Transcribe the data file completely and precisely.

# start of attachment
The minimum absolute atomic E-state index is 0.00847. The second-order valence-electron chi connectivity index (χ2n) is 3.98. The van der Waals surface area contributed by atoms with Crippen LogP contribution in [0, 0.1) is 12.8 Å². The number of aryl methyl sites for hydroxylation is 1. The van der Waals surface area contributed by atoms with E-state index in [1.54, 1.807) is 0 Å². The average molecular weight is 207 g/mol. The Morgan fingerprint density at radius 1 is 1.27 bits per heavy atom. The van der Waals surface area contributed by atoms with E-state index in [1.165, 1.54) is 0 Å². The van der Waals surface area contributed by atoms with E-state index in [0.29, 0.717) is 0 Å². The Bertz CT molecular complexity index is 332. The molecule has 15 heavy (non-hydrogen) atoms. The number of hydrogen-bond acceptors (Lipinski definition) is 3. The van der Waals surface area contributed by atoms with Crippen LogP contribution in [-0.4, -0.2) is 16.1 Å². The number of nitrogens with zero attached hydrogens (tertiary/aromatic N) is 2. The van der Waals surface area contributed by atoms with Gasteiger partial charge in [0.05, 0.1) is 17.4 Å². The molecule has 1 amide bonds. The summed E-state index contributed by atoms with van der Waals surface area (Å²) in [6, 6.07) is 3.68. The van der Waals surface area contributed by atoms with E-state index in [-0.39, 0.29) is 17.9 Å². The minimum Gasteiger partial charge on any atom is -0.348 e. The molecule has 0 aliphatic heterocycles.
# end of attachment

The minimum absolute atomic E-state index is 0.00847. The second-order valence-electron chi connectivity index (χ2n) is 3.98. The van der Waals surface area contributed by atoms with Crippen LogP contribution in [0, 0.1) is 12.8 Å². The number of aryl methyl sites for hydroxylation is 1. The van der Waals surface area contributed by atoms with E-state index in [1.54, 1.807) is 0 Å². The average molecular weight is 207 g/mol. The Morgan fingerprint density at radius 1 is 1.27 bits per heavy atom. The van der Waals surface area contributed by atoms with E-state index in [1.165, 1.54) is 0 Å². The van der Waals surface area contributed by atoms with E-state index in [0.29, 0.717) is 0 Å². The Bertz CT molecular complexity index is 332. The molecule has 15 heavy (non-hydrogen) atoms. The number of hydrogen-bond acceptors (Lipinski definition) is 3. The van der Waals surface area contributed by atoms with Crippen LogP contribution in [-0.4, -0.2) is 16.1 Å². The number of nitrogens with zero attached hydrogens (tertiary/aromatic N) is 2. The van der Waals surface area contributed by atoms with Gasteiger partial charge in [0.05, 0.1) is 17.4 Å². The molecule has 1 amide bonds. The summed E-state index contributed by atoms with van der Waals surface area (Å²) in [6, 6.07) is 3.68. The van der Waals surface area contributed by atoms with E-state index in [-0.39, 0.29) is 17.9 Å². The minimum Gasteiger partial charge on any atom is -0.348 e. The molecule has 0 aliphatic heterocycles.